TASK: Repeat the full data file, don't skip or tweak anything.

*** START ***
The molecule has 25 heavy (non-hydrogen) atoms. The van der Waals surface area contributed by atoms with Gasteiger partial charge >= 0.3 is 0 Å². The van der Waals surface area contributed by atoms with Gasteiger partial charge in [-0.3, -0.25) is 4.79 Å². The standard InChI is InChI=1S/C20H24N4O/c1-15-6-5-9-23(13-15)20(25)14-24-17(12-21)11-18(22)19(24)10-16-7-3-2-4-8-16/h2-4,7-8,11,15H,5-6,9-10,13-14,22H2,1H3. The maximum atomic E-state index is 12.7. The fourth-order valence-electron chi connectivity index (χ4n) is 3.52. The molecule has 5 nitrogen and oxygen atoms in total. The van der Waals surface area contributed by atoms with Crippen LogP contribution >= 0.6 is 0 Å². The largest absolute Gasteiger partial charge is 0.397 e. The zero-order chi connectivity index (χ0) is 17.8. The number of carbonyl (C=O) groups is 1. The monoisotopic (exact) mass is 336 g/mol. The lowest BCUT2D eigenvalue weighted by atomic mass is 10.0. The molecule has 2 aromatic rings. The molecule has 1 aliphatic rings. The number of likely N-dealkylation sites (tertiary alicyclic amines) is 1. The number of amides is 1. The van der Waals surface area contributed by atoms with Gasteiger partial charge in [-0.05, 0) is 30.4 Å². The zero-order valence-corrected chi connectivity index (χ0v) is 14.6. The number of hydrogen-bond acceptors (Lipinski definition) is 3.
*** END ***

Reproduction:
The molecule has 25 heavy (non-hydrogen) atoms. The van der Waals surface area contributed by atoms with Gasteiger partial charge >= 0.3 is 0 Å². The van der Waals surface area contributed by atoms with Gasteiger partial charge in [-0.3, -0.25) is 4.79 Å². The standard InChI is InChI=1S/C20H24N4O/c1-15-6-5-9-23(13-15)20(25)14-24-17(12-21)11-18(22)19(24)10-16-7-3-2-4-8-16/h2-4,7-8,11,15H,5-6,9-10,13-14,22H2,1H3. The maximum atomic E-state index is 12.7. The fourth-order valence-electron chi connectivity index (χ4n) is 3.52. The molecule has 5 nitrogen and oxygen atoms in total. The van der Waals surface area contributed by atoms with Crippen LogP contribution >= 0.6 is 0 Å². The largest absolute Gasteiger partial charge is 0.397 e. The zero-order chi connectivity index (χ0) is 17.8. The number of carbonyl (C=O) groups is 1. The monoisotopic (exact) mass is 336 g/mol. The lowest BCUT2D eigenvalue weighted by atomic mass is 10.0. The molecule has 2 aromatic rings. The molecule has 1 aliphatic rings. The number of likely N-dealkylation sites (tertiary alicyclic amines) is 1. The number of amides is 1. The van der Waals surface area contributed by atoms with Gasteiger partial charge in [-0.05, 0) is 30.4 Å². The zero-order valence-corrected chi connectivity index (χ0v) is 14.6. The number of hydrogen-bond acceptors (Lipinski definition) is 3.